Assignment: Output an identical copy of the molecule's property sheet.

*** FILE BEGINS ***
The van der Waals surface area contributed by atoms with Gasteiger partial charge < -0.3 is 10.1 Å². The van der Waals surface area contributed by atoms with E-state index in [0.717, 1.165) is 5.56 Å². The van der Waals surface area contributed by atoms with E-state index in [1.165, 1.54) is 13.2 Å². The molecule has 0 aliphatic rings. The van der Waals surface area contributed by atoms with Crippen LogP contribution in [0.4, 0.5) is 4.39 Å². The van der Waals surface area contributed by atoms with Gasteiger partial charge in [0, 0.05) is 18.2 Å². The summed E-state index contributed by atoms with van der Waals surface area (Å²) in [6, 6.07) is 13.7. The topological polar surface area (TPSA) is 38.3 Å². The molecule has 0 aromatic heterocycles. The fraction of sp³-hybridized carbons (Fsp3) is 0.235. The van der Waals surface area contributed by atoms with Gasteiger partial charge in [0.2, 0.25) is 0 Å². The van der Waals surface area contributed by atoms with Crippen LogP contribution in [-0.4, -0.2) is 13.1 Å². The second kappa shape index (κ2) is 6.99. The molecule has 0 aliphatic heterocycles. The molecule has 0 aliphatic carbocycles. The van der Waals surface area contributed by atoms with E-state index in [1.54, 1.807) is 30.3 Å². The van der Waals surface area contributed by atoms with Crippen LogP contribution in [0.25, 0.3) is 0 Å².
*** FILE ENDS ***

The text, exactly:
The van der Waals surface area contributed by atoms with Gasteiger partial charge < -0.3 is 10.1 Å². The van der Waals surface area contributed by atoms with E-state index in [0.717, 1.165) is 5.56 Å². The van der Waals surface area contributed by atoms with E-state index in [1.165, 1.54) is 13.2 Å². The molecule has 0 aliphatic rings. The van der Waals surface area contributed by atoms with Crippen LogP contribution in [0.4, 0.5) is 4.39 Å². The van der Waals surface area contributed by atoms with Gasteiger partial charge in [0, 0.05) is 18.2 Å². The summed E-state index contributed by atoms with van der Waals surface area (Å²) in [6, 6.07) is 13.7. The topological polar surface area (TPSA) is 38.3 Å². The molecule has 0 aromatic heterocycles. The fraction of sp³-hybridized carbons (Fsp3) is 0.235. The van der Waals surface area contributed by atoms with Gasteiger partial charge in [0.2, 0.25) is 0 Å². The van der Waals surface area contributed by atoms with Crippen LogP contribution in [-0.4, -0.2) is 13.1 Å². The second kappa shape index (κ2) is 6.99. The molecule has 0 aliphatic heterocycles. The molecule has 0 aliphatic carbocycles. The van der Waals surface area contributed by atoms with E-state index in [1.54, 1.807) is 30.3 Å². The van der Waals surface area contributed by atoms with Crippen LogP contribution in [0.25, 0.3) is 0 Å².